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A Beginners Guide to Understanding the 3 Main Categories of Cloud Computing



A Beginners Guide to Understand the 3 Main Categories of Cloud Computing

I was once like you. I had no idea what cloud computing meant, what it does, or what it was all about. All I knew was that it was popping up wherever I turned.

At first, I thought to myself, let it go, you don’t really need to understand it. But my curiosity won and I couldn’t just let it slide. So I dug deep into the topic.

And guess what? I never stopped digging because it was a lot of fun…

So you see, I understand how confusing cloud computing might seem to you, the terminologies, and the complexity of it all. I understand it all because I have been there.

Which is why I’ll be doing my best to break it all down.

Today we’ll be discussing the three main categories of Cloud Computing.

But first,


Why Cloud Computing?

“There is nothing permanent except change”- Heraclitus, a Greek philosopher.

A while back, businesses functioned a little differently. They had an IT infrastructures setup that cost lots of money and expertise. 

During this period, the IT team was in charge of planning and doing everything that would be needed. They planned the hardware that would be needed, bought it, set it up, installed and configured it for the benefit of all end-users in the organization.

This means that the organization must invest in:

  • Hardware
  • Software
  • Maintenance
  • Support
  • Customization
  • Manpower

What all these translates into is operational cost and quite a few small businesses found it hard to afford these things, but as usual, the business must go on. But a solution was just around the corner, and that solution was cloud computing

With Cloud Computing, businesses no longer needed the IT infrastructures which costs a lot of money. All they needed was the internet. And with this, businesses would be able to rent access to anything from applications to storage from a cloud service provider.


What are the 3 main categories of cloud computing?


  1. Software-as-a-service (SaaS)
  2. Infrastructure-as-a-service (IaaS)
  3. Platform-as-a-service (PaaS)


What exactly does SaaS mean?

SaaS is sometimes referred to as “on-demand software” and it is the version of cloud computing that most people are used to on a day-to-day basis. SaaS is a method of software delivery that allows data to be accessed from any device with an internet connection and web browser.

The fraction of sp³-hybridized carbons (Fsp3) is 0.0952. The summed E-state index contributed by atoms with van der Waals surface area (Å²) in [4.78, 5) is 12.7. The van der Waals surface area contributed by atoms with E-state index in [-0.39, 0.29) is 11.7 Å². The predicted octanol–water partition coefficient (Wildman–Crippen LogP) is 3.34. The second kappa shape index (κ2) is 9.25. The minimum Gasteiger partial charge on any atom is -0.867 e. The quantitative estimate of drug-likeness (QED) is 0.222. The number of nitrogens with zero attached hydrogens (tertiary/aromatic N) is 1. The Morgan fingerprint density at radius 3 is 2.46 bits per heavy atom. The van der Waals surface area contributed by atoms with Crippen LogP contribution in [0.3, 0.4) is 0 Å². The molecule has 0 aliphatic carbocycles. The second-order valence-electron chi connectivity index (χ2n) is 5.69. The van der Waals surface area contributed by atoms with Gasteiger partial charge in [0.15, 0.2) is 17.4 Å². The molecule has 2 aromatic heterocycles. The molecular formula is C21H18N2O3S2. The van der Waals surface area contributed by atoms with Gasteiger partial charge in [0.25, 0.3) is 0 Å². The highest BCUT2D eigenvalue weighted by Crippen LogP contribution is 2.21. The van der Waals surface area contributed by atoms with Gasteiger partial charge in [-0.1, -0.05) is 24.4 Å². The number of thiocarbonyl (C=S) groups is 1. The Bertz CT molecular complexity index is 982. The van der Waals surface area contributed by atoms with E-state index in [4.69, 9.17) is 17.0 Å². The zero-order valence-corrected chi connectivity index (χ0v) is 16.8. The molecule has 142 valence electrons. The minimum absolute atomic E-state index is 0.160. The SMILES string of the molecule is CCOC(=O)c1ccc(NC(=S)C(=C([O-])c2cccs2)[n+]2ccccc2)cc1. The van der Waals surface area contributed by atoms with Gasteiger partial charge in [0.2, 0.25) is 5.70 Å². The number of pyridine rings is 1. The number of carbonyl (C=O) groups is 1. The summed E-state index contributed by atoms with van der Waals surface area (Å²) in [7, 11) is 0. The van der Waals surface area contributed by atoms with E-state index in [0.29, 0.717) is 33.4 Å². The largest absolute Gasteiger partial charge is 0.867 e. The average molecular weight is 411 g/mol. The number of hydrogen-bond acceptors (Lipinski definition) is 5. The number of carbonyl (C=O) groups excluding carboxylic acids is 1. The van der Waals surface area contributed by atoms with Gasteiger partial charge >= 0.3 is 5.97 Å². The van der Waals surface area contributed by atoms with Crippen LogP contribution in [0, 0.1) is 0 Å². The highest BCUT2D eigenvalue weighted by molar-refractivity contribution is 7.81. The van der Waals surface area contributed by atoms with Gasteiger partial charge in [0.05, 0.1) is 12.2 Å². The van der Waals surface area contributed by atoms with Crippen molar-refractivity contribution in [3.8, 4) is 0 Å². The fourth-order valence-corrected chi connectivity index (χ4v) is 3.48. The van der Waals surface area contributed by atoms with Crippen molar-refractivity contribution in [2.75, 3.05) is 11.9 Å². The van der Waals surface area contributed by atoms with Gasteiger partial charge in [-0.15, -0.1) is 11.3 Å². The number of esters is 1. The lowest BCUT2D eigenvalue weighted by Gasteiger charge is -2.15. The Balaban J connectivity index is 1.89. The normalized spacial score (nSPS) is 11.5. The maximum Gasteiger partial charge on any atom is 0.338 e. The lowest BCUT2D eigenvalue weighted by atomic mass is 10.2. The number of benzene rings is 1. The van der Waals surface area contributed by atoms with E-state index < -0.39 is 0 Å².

Basically, SaaS is a software that’s available via a third-party over the internet.

Typical or common examples of SaaS include:

  • BigCommerce 
  • Google Apps
  • Salesforce
  • Dropbox
  • MailChimp 
  • ZenDesk
  • DocuSign 
  • Slack
  • Hubspot

There’s basically no need to install and run software applications on your computer or any device for that matter. Everything you’ll need is available over the internet when you log into your account. With SaaS, you no longer need to engage an IT specialist to download the software onto multiple computers throughout your office. Everything is taken care of in the cloud. 

SaaS providers function on a subscription-based model. Most of these subscriptions include maintenance, compliance and security services.

SaaS possesses a lot of advantages which includes:

  • Worldwide access
  • Ability to connect remote staffs
  • The vendor handles the support, update, and maintenance.


What is IaaS?

According to Microsoft Azure, “Infrastructure-as-a-service is an instant computing infrastructure, provisioned and managed over the internet.”

Examples of IaaS include:

  • DigitalOcean
  • Linode
  • Rackspace
  • Amazon Web Services (AWS) 
  • Cisco Metapod 
  • Microsoft Azure
  • Google Compute Engine (GCE)

IaaS is mainly used by companies that are interested in building their applications from the very ground up and want to control nearly all the elements involved. IaaS requires the firms interested in its usage to have the technical skills to be able to use their services.

One of the major advantages of IaaS is that it provides access to highly scalable IT resources that can be adjusted as demand for capacity changes. This makes the model ideal for companies that experience temporarily high workloads, such as what many trailers face during the holiday shopping season. 


What is PaaS?

Also known as Platform-as-a-service, it delivers a framework for developers that they can build upon and use to create customized applications. The servers, storage, and networking can be managed by the enterprise or a third-party provider while the developers can maintain management of the applications.

PaaS is a somewhat similar so SaaS. The difference being that instead of delivering the software over the internet, PaaS provides a platform for software creation.

Examples of PaaS include:

  • AWS Elastic Beanstalk
  • Windows Azure
  • Heroku, 
  • Google App Engine
  • Apache Stratos
  • OpenShift



We’ve discussed the 3 main categories of cloud computing, which includes:

  • SaaS (Software-as-a-service)
  • IaaS (Infrastructure-as-a-service)
  • PaaS (Platform-as-a-service)

If you need to ask questions about anything, check my email in my bio and send me a message. I hope you learned something new today.